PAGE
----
The biofuel industry might be struggling right now but advanced technology developments are definitely still alive and kicking — especially if government grants and funding from both public and private sector are flowing in.
There are sooo many news this past two weeks but the recent ones that came into my attention are Cobalt’s new biobutanol demo facility in California; Cavitation Technologies’ new patent on algal extraction for biofuel; renewable jet fuels using camelina oilseed; and advancement of jatropha-based biofuels.
Cobalt formally launched this week its first biomass-based n-butanol pilot facility in California. The chemical can be used as a standalone fuel; blended with gasoline, diesel and ethanol; converted into jet fuel or plastics, or even sold as is for use in paints and coatings.
The company intends to quickly scale up its technology, adding two additional small-scale plants and a commercial 15-to-50-million-gallon plant by 2014 and producing biobutanol that is competitive with corn-based ethanol by 2012.
By the way, another biobutanol producer, Gevo, started up its 1m gal/year first biobutanol demonstration plant in St. Joseph, Missouri, last year October. Check out my article on ICIS Chemical Business published last year for more about biobutanol.
In the algae department, Cavitation Technologies (CTI) said it has successfully completed the development and testing of their algae reactor and filed a patent about it. The company was able to extract oil from algae on a continuous basis for commercial applications such as of course, biofuel.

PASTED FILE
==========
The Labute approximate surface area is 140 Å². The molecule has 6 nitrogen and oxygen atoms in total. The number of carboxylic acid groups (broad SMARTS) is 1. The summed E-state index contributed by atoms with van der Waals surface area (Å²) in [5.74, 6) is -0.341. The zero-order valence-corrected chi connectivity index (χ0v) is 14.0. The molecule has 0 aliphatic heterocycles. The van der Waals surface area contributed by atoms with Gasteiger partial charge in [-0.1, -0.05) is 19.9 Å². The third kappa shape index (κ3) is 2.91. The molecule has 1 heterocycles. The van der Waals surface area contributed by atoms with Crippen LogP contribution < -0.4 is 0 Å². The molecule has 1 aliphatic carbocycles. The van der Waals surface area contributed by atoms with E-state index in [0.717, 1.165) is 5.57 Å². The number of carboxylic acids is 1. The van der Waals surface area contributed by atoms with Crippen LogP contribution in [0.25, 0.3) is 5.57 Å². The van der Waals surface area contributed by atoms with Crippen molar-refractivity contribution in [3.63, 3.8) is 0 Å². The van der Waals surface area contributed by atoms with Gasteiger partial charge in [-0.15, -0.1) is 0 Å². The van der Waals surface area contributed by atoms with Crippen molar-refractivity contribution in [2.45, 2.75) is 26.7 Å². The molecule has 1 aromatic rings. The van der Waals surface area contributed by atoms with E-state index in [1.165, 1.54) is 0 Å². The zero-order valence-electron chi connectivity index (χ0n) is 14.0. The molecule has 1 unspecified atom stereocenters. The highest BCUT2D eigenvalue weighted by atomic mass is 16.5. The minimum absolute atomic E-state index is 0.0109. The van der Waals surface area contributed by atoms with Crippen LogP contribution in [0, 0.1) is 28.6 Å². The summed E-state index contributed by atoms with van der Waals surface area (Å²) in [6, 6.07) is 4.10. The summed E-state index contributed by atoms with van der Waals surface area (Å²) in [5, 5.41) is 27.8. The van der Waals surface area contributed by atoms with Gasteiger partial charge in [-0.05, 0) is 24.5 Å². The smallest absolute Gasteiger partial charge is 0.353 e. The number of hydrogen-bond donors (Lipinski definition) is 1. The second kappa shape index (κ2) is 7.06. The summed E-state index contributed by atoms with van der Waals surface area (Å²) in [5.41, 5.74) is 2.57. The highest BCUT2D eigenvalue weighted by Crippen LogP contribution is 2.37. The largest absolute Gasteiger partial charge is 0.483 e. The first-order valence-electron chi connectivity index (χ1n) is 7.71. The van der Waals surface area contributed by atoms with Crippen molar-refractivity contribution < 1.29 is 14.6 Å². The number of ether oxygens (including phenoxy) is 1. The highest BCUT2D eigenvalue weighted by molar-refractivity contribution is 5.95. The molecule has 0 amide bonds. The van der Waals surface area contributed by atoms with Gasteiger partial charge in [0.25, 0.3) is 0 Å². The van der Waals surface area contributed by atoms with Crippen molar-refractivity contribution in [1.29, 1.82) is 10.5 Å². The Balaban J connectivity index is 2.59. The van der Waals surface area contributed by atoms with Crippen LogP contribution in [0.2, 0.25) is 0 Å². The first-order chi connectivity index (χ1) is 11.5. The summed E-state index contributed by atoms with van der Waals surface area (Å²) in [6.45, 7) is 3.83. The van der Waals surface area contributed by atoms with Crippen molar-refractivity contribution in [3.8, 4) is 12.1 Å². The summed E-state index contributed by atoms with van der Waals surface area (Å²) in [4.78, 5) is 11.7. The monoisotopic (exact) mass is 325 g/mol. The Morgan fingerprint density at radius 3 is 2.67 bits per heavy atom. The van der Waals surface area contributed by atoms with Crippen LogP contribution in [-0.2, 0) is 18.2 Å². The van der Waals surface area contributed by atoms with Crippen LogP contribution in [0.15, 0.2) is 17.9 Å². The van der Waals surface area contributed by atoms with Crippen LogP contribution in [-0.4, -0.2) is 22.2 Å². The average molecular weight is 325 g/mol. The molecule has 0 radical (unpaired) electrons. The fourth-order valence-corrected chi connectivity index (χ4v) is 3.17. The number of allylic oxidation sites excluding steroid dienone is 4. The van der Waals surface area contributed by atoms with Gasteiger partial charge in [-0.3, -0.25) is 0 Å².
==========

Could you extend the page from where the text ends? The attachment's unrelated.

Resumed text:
CTI is looking to license their technologies to qualified companies and individuals.
BIOFUELS FROM NON-FOOD CROPS:
BioJet Corporation and Great Plains Oil & Exploration announced a joint deal to producing renewable jet fuels that contain oils from camelina plant. The companies plan to jointly develop integrated Camelina cultivation and associated refinery projects in the U.S., Europe, South America, and Asia.
The companies estimate that within 5 years, camelina production from currently planned team projects will yield 200 million gallons/year of renewable jet fuel, 65 million gal/year of co-products, and 2.3 million tons/year of camelina meal, for use as a high-quality animal feed.
Plant science company SG Biofuels, meanwhile, announced its collaborating with life science company Life Technologies Corporation to advance the development of jatropha as a sustainable biofuel feedstock. The alliance brings together SG Biofuels’ Genetic Resource Center that contains the largest and most diverse library of jatropha genetic material in the world, with the advanced biotechnology and synthetic biology tools of Life Technologies.
Scientists at the U.S. Department of Energy’s (DOE) Brookhaven National Laboratory have created a new enzyme and demonstrated its potential ability to interfere with the production of lignin, a key cell-wall component in plants. This approach to enzyme engineering could be used to further understand the mechanisms of lignin biosynthesis, and may lead to the production of plants that are easier to convert to biofuels.
In the UK, a team of scientists from the University of Sheffield have been working on an innovative device which will make the production of alternative biofuels more energy efficient.
The team have devised an air-lift loop bioreactor which creates microbubbles using 18% less energy consumption. Microbubbles are miniature gas bubbles of less than 50 microns diameter in water. They are able to transfer materials in a bioreactor much more rapidly than larger bubbles produced by conventional bubble generation techniques and they consume much less energy.
Hey, maybe if these technologies work in the long run, the biofuel industry wouldn’t depend that much on subsidies!
[Photo 1: Cobalt Laboratory. Photo 2: Brookhaven biochemist Chang-Jun Liu]
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